City, Builders Dispute Palm Desert Aquatic Center Payments
Subcontractors are still waiting to be paid for the work they did on the pool that opened in June 2011 in Palm Desert. Video by kmir6.comvideo
Reported by Thalia Hayden, KMIR6 News
PALM DESERT - A financial dispute is making waves at the Palm Desert Aquatic Center.
The subcontractors who built the $7.7 million facility in June 2011 say they still haven't gotten paid for their work. But who owes them money? The general contractor or the city?
Swimmer Betsy Williams enjoys taking a refreshing dip in the pool at the Aquatic Center.
"It is beautiful and it's nice for our community."
Members of the pool say they love coming here.
"To look out and see the mountains and all the different pools and activities, it's just wonderful," says swim enthusiast Phyllis DeLong.
Many swimmers enjoying the pool say they've heard about the money controversy going on behind closed doors.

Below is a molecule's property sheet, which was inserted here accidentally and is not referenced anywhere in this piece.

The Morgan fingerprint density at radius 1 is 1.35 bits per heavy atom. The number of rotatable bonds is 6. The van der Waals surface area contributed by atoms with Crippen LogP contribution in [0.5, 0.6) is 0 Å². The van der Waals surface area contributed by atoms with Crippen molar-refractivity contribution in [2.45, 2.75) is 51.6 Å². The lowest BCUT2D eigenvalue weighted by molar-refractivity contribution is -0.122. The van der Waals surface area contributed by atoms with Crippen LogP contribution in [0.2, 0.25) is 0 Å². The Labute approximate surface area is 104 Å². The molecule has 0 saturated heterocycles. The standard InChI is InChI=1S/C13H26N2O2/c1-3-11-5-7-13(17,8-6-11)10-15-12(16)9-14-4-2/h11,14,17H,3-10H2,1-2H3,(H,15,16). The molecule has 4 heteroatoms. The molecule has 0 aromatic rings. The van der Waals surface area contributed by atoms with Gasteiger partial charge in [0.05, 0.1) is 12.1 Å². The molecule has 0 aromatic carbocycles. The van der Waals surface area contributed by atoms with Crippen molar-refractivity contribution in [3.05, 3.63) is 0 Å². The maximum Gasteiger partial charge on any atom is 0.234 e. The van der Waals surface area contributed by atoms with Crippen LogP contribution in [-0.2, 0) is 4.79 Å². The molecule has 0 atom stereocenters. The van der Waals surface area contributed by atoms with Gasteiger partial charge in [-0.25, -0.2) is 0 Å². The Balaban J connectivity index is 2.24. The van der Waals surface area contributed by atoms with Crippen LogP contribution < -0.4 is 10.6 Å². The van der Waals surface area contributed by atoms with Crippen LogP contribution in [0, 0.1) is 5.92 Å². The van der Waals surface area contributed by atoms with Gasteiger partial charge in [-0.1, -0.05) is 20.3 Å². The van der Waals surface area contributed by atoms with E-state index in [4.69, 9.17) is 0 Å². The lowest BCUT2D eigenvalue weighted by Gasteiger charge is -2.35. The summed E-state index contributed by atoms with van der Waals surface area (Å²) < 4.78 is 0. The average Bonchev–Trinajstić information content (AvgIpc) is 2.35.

"Yea, its the contractor not paying the workers," recalls Williams.
It's been 8 months since work on the pool was complete and still roughly $2.3 million in construction bills are yet to be paid to the subcontractors.
"They need to pay their people, the workers who did this," Williams says.
The primary contractor on the project was ASR Contractors, based in Riverside. KMIR6 reached out to the President of the company for a comment, but our calls were unanswered.
A Palm Desert official says since ASR Contractors won't pay for the work that's been done, the subcontractors are now going after the city for their money.
Palm Desert City Attorney David Erwin says even though the city has no contractual agreement with the subcontractors, its common for subcontractors to put liens on the city and that's because the city's the one holding the money.
And while the swimmers at the pool say they don't get involved in the politics of it, they don't want to see their favorite pool shut down over a money dispute.
"Then I would get deeply involved politically," DeLong warns. "I'd be very upset, oh no it cannot close down."
But Erwin says that's not going to happen. He says at this point, the contractor and subcontractors will have to duke it out in court.